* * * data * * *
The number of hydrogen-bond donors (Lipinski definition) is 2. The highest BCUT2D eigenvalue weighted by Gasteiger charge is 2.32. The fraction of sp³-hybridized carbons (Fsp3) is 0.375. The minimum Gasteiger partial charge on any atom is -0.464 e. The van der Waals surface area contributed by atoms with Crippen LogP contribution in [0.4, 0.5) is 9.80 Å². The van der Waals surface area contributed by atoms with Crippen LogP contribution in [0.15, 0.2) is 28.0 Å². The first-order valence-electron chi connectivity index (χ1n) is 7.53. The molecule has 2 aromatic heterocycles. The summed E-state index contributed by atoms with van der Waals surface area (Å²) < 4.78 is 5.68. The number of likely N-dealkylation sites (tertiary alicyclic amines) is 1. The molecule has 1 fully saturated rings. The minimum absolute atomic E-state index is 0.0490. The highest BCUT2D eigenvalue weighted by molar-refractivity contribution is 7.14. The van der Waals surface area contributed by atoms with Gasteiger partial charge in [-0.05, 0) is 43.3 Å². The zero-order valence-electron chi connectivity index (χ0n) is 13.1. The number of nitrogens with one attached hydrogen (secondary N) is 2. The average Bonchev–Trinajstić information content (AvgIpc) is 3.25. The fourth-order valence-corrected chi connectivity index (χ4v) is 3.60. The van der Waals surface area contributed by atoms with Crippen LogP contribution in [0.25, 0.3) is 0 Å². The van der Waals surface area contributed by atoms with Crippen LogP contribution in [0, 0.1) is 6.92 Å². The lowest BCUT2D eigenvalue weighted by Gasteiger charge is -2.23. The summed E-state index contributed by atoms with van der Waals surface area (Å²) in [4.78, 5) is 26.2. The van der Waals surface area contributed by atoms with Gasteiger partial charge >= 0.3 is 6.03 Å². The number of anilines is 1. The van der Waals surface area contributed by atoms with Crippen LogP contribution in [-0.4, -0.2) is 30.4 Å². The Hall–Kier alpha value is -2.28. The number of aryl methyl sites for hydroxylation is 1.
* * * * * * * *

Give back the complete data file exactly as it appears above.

The number of hydrogen-bond donors (Lipinski definition) is 2. The highest BCUT2D eigenvalue weighted by Gasteiger charge is 2.32. The fraction of sp³-hybridized carbons (Fsp3) is 0.375. The minimum Gasteiger partial charge on any atom is -0.464 e. The van der Waals surface area contributed by atoms with Crippen LogP contribution in [0.4, 0.5) is 9.80 Å². The van der Waals surface area contributed by atoms with Crippen LogP contribution in [0.15, 0.2) is 28.0 Å². The first-order valence-electron chi connectivity index (χ1n) is 7.53. The molecule has 2 aromatic heterocycles. The summed E-state index contributed by atoms with van der Waals surface area (Å²) < 4.78 is 5.68. The number of likely N-dealkylation sites (tertiary alicyclic amines) is 1. The molecule has 1 fully saturated rings. The minimum absolute atomic E-state index is 0.0490. The highest BCUT2D eigenvalue weighted by molar-refractivity contribution is 7.14. The van der Waals surface area contributed by atoms with Gasteiger partial charge in [-0.05, 0) is 43.3 Å². The zero-order valence-electron chi connectivity index (χ0n) is 13.1. The number of nitrogens with one attached hydrogen (secondary N) is 2. The average Bonchev–Trinajstić information content (AvgIpc) is 3.25. The fourth-order valence-corrected chi connectivity index (χ4v) is 3.60. The van der Waals surface area contributed by atoms with Crippen LogP contribution in [0.25, 0.3) is 0 Å². The van der Waals surface area contributed by atoms with Crippen LogP contribution in [0, 0.1) is 6.92 Å². The lowest BCUT2D eigenvalue weighted by Gasteiger charge is -2.23. The summed E-state index contributed by atoms with van der Waals surface area (Å²) in [4.78, 5) is 26.2. The van der Waals surface area contributed by atoms with Gasteiger partial charge >= 0.3 is 6.03 Å². The number of anilines is 1. The van der Waals surface area contributed by atoms with Crippen LogP contribution in [-0.4, -0.2) is 30.4 Å². The Hall–Kier alpha value is -2.28. The number of aryl methyl sites for hydroxylation is 1.